Workers demolishing a Christchurch, New Zealand, cathedral badly damaged in the 2011 earthquake have discovered decades-old time capsules and old coins no longer in use — a reminder that our collective history outlives us.
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An absolute mark of genius is seeing things before others. Only 17, Taylor has developed surgical sutures that change color in the presence of an infection. The invention could especially help millions of women in parts of the developing world where post C-section infection rates can hit 20 percent. Taylor’s hoping to secure a patent and go to Howard University after finishing high school. At a recent presentation, she wore a T-shirt that proclaimed: “There are those who change history and those who will be sad they didn’t try.” Taylor knows which set she wants to belong to — and she might already be on her way.
2. Shreenabh Agrawal
What do you say to a 17-year-old whose work in physics, coding and math has seen him publish two books, 150 scientific articles and a handful of research papers in international journals? Other than, “Slow down, kid! You’re making us look bad.”? We’re not sure, but Agrawal, who unwinds by playing chess, also just won an award from the Indian prime minister. Nah, he’s not slowing down.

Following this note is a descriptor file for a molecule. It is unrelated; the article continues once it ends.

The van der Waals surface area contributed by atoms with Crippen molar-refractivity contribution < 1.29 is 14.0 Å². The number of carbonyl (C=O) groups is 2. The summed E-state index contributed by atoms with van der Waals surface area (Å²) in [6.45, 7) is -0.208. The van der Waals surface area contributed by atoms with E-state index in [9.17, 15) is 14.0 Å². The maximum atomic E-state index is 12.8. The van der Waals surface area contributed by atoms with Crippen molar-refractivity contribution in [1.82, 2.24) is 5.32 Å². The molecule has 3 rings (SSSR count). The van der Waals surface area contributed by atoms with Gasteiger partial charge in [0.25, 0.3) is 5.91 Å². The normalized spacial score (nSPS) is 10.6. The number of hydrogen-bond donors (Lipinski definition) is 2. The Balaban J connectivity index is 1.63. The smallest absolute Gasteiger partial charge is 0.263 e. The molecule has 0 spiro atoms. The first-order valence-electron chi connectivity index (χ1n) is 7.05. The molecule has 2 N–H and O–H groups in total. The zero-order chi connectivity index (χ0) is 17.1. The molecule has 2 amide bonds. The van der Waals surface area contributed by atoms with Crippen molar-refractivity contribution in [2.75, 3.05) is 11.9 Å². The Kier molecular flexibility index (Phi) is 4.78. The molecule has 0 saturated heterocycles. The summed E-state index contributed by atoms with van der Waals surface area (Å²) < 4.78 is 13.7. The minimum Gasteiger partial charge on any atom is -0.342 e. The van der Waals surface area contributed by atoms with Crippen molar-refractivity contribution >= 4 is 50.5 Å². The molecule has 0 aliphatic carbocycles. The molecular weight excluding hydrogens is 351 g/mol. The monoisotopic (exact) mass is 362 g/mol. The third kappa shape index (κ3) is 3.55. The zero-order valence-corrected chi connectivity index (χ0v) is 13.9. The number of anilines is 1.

3. Adhara Pérez
CallingPérez a “teen” is a stretch. Almost like comparing her to Einstein, since her IQ not only exceeds Einstein’s, but for good measure also Stephen Hawking’s. She was picked on by classmates and ignored by teachers, but finished high school before she was 8 years old. Now the Mexican preteen with Asperger’s syndrome is using her incredible cerebral firepower to pursue two university degrees in systems engineering and industrial engineering in mathematics. Next she’s planning a move to America where she wants to study to be an astronaut. The sky's the limit for her.
Weekend With ‘The Carlos Watson Show’